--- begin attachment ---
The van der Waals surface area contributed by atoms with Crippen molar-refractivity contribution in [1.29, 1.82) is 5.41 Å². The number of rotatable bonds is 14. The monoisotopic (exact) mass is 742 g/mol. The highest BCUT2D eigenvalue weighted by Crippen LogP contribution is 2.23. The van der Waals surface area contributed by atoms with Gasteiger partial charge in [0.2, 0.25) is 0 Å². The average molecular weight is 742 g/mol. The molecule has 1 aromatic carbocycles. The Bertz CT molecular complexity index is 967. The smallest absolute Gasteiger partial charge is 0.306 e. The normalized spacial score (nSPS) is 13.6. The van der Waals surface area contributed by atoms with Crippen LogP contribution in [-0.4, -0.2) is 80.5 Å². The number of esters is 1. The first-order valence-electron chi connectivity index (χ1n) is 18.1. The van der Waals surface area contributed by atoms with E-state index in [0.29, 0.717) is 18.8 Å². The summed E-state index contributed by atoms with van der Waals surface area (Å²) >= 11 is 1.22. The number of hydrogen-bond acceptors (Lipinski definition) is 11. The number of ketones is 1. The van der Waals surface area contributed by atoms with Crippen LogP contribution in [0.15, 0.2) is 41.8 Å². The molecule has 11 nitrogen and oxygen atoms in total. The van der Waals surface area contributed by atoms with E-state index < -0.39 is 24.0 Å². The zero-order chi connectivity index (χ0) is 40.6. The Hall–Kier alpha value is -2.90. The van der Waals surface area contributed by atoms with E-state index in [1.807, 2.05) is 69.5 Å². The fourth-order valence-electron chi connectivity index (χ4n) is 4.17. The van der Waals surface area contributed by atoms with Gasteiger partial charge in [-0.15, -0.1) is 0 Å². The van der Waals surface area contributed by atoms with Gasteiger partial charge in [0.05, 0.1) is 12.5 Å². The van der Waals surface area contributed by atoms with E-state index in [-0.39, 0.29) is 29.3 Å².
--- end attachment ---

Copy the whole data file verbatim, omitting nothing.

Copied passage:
The van der Waals surface area contributed by atoms with Crippen molar-refractivity contribution in [1.29, 1.82) is 5.41 Å². The number of rotatable bonds is 14. The monoisotopic (exact) mass is 742 g/mol. The highest BCUT2D eigenvalue weighted by Crippen LogP contribution is 2.23. The van der Waals surface area contributed by atoms with Gasteiger partial charge in [0.2, 0.25) is 0 Å². The average molecular weight is 742 g/mol. The molecule has 1 aromatic carbocycles. The Bertz CT molecular complexity index is 967. The smallest absolute Gasteiger partial charge is 0.306 e. The normalized spacial score (nSPS) is 13.6. The van der Waals surface area contributed by atoms with Crippen LogP contribution in [-0.4, -0.2) is 80.5 Å². The number of esters is 1. The first-order valence-electron chi connectivity index (χ1n) is 18.1. The van der Waals surface area contributed by atoms with E-state index in [0.29, 0.717) is 18.8 Å². The summed E-state index contributed by atoms with van der Waals surface area (Å²) >= 11 is 1.22. The number of hydrogen-bond acceptors (Lipinski definition) is 11. The number of ketones is 1. The van der Waals surface area contributed by atoms with Crippen LogP contribution in [0.15, 0.2) is 41.8 Å². The molecule has 11 nitrogen and oxygen atoms in total. The van der Waals surface area contributed by atoms with E-state index < -0.39 is 24.0 Å². The zero-order chi connectivity index (χ0) is 40.6. The Hall–Kier alpha value is -2.90. The van der Waals surface area contributed by atoms with E-state index in [1.807, 2.05) is 69.5 Å². The fourth-order valence-electron chi connectivity index (χ4n) is 4.17. The van der Waals surface area contributed by atoms with Gasteiger partial charge in [-0.15, -0.1) is 0 Å². The van der Waals surface area contributed by atoms with Gasteiger partial charge in [0.05, 0.1) is 12.5 Å². The van der Waals surface area contributed by atoms with E-state index in [-0.39, 0.29) is 29.3 Å².